Psychiatrist: While research has not found medication to be particularly helpful for treating anorexia alone, the likelihood of someone with AN meeting criteria for another psychological disorder is 56%, and anxiety and depression are the most commonly comorbid with AN.  Taking medication to help with the symptoms of comorbid disorders can make it easier for the individual to do better in their AN treatment.

Family Involvement: Regardless of the client’s age or therapeutic approach, family/social support is critical in treating AN.  The people the client is surrounded by daily must be aware of what is going on so that they can help reinforce healthy eating behaviors and progress made.  It is important to note that there are some cases in which family involvement may not be helpful to a client’s progress on their eating disorder, and the therapist and client would collaboratively determine that.  However, even if family support is not beneficial, gaining help from friends and other close relationships in the client’s life will be necessary.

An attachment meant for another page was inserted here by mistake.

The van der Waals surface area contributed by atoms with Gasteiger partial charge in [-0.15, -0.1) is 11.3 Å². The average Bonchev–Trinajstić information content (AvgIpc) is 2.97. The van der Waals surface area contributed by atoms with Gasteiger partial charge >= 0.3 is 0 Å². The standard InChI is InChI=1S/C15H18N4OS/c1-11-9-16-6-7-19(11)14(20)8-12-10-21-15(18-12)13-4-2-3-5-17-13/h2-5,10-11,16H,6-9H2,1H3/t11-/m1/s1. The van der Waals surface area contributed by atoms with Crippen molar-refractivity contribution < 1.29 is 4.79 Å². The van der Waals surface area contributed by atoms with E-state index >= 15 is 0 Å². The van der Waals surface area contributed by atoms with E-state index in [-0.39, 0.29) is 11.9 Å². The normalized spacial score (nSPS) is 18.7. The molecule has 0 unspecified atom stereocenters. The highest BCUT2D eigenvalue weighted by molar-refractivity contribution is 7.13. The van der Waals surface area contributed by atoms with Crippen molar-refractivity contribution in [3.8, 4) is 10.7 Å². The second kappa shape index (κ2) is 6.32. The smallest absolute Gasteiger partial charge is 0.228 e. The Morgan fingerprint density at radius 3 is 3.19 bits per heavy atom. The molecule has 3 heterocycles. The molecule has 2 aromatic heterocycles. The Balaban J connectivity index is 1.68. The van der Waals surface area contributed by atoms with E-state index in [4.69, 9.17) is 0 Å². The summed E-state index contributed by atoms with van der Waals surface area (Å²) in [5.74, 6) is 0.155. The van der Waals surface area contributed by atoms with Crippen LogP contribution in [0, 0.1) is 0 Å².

Therapist: Therapists will work with clients to create and implement the treatment plan and collaborate with the other professionals/support people needed (psychiatrists, dieticians, family) to ensure the most effective care for clients.  Therapists will also help to determine the level of care necessary for the eating disorder.  Depending on the client’s needs, treatments can vary at an inpatient level, a partial hospitalization level, an intensive outpatient level, or an outpatient level.